This week has been “free minds” week at UnHerd, showcasing the writers, philosophers, economists and academics who have dared to challenge the status quo, to swim against the normative tide. But when our Editor, Tim Montgomerie, originally conceived the series, the working title was “mavericks”. I tell you this because it helps explain my second contribution to the series (my first was Elinor Ostrom, Nobel prize winner): Dirk Nowitzki. Dirk is a 20-year veteran of America’s elite basketball league, the NBA, where he plays for my team, the Dallas Mavericks. And he’s a Maverick in more ways than one.
Seven-foot Dirk, drafted by the Mavs in 1998, is one of only seven players ever to have played 20 seasons in the NBA, and one of only two to have done so with a single team (Kobe Bryant is the second, in case you were wondering). His loyalty and longevity alone make him stand out. So too do his stats: he’s scored more than 30,000 points, making him the 6th all-time highest scorer; he’s a 13-time “all-star”; an NBA champion; and in 15 of his 19 full seasons has led the Mavs into the playoffs. That makes him a great of the game. But it is his unorthodox style that makes him a true maverick, because over the course of those two decades, Nowitzki has changed how basketball is played.
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Firstly, “big men”, as the tallest players are known, weren’t supposed to shoot long-balls, and certainly not 3-pointers. Dirk changed that. Nor were they supposed to have the versatility and ball-handling skills to drive to the basket, or stretch the floor. Which helps explain why defensive player after defensive player have dubbed Dirk “unguardable”.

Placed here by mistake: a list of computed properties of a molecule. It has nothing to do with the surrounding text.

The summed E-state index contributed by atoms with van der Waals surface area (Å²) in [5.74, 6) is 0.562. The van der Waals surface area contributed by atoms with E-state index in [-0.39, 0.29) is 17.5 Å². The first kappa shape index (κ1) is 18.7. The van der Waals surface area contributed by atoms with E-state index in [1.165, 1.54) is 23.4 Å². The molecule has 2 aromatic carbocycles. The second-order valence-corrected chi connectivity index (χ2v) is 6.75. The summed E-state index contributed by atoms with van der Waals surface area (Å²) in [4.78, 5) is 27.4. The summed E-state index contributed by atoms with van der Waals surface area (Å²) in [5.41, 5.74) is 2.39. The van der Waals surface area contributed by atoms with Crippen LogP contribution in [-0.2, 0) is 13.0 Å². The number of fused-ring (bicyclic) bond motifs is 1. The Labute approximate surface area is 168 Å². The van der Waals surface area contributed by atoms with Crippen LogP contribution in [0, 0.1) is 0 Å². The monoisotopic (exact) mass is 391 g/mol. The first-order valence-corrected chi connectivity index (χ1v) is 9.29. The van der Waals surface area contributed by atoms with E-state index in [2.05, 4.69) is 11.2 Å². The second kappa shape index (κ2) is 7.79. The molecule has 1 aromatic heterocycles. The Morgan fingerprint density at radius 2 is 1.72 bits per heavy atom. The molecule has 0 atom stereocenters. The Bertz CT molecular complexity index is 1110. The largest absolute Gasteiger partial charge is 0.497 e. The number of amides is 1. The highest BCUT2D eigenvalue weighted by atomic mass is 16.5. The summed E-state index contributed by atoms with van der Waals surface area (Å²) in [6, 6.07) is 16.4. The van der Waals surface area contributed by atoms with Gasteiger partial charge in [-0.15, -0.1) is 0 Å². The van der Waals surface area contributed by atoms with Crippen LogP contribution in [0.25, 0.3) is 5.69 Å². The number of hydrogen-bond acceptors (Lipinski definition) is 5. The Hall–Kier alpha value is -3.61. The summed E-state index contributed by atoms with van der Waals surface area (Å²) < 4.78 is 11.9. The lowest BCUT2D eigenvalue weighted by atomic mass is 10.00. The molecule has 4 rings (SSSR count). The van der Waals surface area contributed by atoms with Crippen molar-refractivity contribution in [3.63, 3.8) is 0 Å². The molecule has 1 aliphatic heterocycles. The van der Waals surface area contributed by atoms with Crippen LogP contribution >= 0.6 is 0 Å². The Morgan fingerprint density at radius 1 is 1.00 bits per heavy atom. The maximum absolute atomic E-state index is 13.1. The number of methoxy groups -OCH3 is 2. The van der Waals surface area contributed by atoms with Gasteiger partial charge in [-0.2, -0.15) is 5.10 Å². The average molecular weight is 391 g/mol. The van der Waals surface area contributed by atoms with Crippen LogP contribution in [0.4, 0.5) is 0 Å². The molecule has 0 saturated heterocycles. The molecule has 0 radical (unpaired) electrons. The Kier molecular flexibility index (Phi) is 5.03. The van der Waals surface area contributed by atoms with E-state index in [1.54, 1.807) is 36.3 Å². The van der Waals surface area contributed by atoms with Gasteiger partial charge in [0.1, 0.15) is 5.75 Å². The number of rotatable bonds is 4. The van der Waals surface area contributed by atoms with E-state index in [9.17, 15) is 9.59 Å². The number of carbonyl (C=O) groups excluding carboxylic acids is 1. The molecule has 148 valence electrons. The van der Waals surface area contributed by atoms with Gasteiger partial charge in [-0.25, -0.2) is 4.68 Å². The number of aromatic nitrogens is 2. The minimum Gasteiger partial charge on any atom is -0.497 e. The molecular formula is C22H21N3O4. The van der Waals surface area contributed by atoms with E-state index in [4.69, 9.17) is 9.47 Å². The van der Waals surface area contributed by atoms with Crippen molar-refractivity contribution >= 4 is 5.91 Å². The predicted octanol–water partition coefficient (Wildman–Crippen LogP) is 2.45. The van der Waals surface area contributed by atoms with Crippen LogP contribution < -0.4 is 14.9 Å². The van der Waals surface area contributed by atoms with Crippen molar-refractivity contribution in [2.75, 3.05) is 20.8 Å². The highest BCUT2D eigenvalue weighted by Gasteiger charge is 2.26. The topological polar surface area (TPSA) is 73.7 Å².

Dirk didn’t just slot in to the game – despite his poor English, and the evident shock of joining a league whose quality was incomparable to anything he had experienced – he revolutionised it, and has spawned copycat after copycat.
Nate Scott, writing for Fox Sports last year said “if you look at the modern game, it’s hard to think of anyone more influential than Nowitzki.” The Wall Street Journal dedicated 1,000-plus words to his iconic “fade away” shot, or what they refer to as “The Most-Stolen Move in the NBA”. Dirk’s unorthodox moves were the result of equally unorthodox training regimes, devised by his eccentric German mentor and shooting coach Holger Geschwindner – and a lot of training hours (he’s famed for his superhuman work ethic).
It’s that willingness to rip up the rule book, to do things differently that makes Dirk the basketball equivalent of the “free minds” UnHerd has profiled. He’s my wild card offering because he shares many of the characteristics that link our current line-up: refusal to fit the mould, determination to forge a unique path, an unorthodox approach, and an unwavering commitment to winning (in his case the game, rather than an argument). The Dunking Deutschman is a shoo-in for the basketball Hall of Fame. But as an #MFFL, I’d rather get a 21st season.
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